For our bar of the year, Stammtisch, go here.


2. The Liquor Store

3341 SE Belmont St., 421-4483, theliquorstorepdx.com. 4 pm-2:30 am daily.

The news is all bad at the Liquor Store.

Kennedy is assassinated, maybe. John Lennon is shot. Pearl Harbor gets bombed.

"It's very difficult to find positive headlines," bar owner Ray Morrone says of the rotating stock of ancient and yellowing newspapers he keeps by the DJ booth. "I've got men walking on the moon. That's the most positive other than St. Helens erupts." The papers are an old obsession of Morrone's, and they're free to look at—as is his personal record collection, which lines the walls. One piece of vinyl has already been stolen: an old Tom Waits bootleg loosed from its sleeve.

"It's a terrible bootleg," Morrone says. "I keep thinking maybe they'll bring it back."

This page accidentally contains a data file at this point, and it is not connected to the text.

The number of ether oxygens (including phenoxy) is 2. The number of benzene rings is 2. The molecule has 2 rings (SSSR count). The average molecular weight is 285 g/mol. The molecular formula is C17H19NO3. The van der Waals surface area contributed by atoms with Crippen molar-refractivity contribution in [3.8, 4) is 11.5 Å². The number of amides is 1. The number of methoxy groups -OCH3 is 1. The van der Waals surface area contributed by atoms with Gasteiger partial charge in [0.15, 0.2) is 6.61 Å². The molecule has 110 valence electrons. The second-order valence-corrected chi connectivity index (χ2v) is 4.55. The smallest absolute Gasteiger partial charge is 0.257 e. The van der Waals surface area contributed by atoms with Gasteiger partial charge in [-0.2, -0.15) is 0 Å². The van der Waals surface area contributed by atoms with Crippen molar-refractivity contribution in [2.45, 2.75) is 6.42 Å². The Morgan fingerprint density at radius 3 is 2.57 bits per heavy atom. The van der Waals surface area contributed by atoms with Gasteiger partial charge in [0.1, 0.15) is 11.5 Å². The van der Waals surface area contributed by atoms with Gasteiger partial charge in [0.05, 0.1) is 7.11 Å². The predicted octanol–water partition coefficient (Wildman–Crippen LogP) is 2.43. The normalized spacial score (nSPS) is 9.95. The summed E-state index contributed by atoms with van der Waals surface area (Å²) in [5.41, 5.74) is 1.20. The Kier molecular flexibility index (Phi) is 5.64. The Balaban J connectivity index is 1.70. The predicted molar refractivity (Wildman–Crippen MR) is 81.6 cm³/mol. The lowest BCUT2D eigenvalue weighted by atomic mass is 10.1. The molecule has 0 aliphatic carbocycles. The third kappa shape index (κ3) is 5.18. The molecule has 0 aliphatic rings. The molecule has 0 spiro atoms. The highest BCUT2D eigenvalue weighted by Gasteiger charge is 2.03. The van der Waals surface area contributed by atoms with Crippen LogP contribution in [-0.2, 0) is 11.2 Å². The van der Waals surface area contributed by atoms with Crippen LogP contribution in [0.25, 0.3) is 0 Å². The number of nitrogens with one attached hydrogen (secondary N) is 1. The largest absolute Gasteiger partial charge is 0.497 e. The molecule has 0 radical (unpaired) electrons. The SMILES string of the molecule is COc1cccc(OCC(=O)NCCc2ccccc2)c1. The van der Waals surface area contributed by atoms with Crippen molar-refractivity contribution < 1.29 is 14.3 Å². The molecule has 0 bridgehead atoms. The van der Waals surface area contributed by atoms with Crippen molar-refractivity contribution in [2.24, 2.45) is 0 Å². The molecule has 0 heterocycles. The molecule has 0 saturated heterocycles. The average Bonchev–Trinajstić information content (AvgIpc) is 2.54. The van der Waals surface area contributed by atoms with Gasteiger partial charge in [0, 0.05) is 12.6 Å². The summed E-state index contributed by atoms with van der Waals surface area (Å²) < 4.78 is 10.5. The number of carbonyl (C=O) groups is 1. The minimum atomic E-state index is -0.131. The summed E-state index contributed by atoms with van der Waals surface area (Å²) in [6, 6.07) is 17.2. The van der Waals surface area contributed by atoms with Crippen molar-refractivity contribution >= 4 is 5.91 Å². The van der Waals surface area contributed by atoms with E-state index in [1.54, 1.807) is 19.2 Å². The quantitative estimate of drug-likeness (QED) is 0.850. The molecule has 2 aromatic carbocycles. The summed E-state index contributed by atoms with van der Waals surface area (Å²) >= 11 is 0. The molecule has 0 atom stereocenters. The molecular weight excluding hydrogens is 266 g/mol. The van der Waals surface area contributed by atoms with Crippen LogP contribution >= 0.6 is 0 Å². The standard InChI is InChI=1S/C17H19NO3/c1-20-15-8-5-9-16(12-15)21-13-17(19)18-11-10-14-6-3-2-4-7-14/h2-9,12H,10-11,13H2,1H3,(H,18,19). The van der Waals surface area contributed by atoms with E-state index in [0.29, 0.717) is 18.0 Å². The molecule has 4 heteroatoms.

But aside from those tragic and awestruck headlines, everything else at the Liquor Store is damn good: solid local taps, a truly excellent gin and housemade tonic with floating juniper berries, and a weathered casual-luxe room that makes you feel like you've already been drinking there for years. In a Portland obsessed with a prefab version of olde tyme, the Liquor Store's blend of old and new feels much more personal, more comfort than gimmick. Maybe that's because this is a dream that Morrone's been living with for seven years now, dating back to the first time he planned to move to Portland and start a bar after running nightclubs, writing for newspapers and doing graphic design for hire.

He always wanted a place where music and casual hangout could coexist without ruining each other; think Tuesday and Friday at Dig a Pony, but on the same night. The music thumps in the downstairs microclub—a mix of EDM nights and rock booking—while upstairs is a subdued DJ lounge where they blend their own Curacao for their Blue Monk, a tribute to the jazz, poetry and hip-hop bar that occupied the space last year, downed in part by a police raid on a rap show.